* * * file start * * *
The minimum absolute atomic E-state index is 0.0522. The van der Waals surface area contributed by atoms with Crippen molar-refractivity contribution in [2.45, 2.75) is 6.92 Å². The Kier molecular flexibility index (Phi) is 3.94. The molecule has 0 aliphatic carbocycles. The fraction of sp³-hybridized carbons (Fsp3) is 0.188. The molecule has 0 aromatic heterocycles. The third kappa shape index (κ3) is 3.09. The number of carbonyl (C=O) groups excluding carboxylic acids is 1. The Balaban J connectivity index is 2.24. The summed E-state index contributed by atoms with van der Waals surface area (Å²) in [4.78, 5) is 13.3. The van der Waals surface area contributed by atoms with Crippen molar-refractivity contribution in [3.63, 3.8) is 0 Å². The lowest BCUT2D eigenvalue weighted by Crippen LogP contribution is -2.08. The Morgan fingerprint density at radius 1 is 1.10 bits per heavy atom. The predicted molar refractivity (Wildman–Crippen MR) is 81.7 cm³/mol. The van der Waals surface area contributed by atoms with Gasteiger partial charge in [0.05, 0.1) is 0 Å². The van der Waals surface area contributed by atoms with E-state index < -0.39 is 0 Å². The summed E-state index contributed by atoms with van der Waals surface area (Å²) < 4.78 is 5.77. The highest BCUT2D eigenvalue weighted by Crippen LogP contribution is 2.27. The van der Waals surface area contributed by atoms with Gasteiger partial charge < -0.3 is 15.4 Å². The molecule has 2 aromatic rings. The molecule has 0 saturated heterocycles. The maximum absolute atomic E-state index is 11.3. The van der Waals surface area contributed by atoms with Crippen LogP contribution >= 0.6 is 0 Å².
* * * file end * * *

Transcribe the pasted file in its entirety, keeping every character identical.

The minimum absolute atomic E-state index is 0.0522. The van der Waals surface area contributed by atoms with Crippen molar-refractivity contribution in [2.45, 2.75) is 6.92 Å². The Kier molecular flexibility index (Phi) is 3.94. The molecule has 0 aliphatic carbocycles. The fraction of sp³-hybridized carbons (Fsp3) is 0.188. The molecule has 0 aromatic heterocycles. The third kappa shape index (κ3) is 3.09. The number of carbonyl (C=O) groups excluding carboxylic acids is 1. The Balaban J connectivity index is 2.24. The summed E-state index contributed by atoms with van der Waals surface area (Å²) in [4.78, 5) is 13.3. The van der Waals surface area contributed by atoms with Crippen molar-refractivity contribution in [3.63, 3.8) is 0 Å². The lowest BCUT2D eigenvalue weighted by Crippen LogP contribution is -2.08. The Morgan fingerprint density at radius 1 is 1.10 bits per heavy atom. The predicted molar refractivity (Wildman–Crippen MR) is 81.7 cm³/mol. The van der Waals surface area contributed by atoms with Gasteiger partial charge in [0.05, 0.1) is 0 Å². The van der Waals surface area contributed by atoms with E-state index < -0.39 is 0 Å². The summed E-state index contributed by atoms with van der Waals surface area (Å²) < 4.78 is 5.77. The highest BCUT2D eigenvalue weighted by Crippen LogP contribution is 2.27. The van der Waals surface area contributed by atoms with Gasteiger partial charge < -0.3 is 15.4 Å². The molecule has 2 aromatic rings. The molecule has 0 saturated heterocycles. The maximum absolute atomic E-state index is 11.3. The van der Waals surface area contributed by atoms with Crippen LogP contribution >= 0.6 is 0 Å².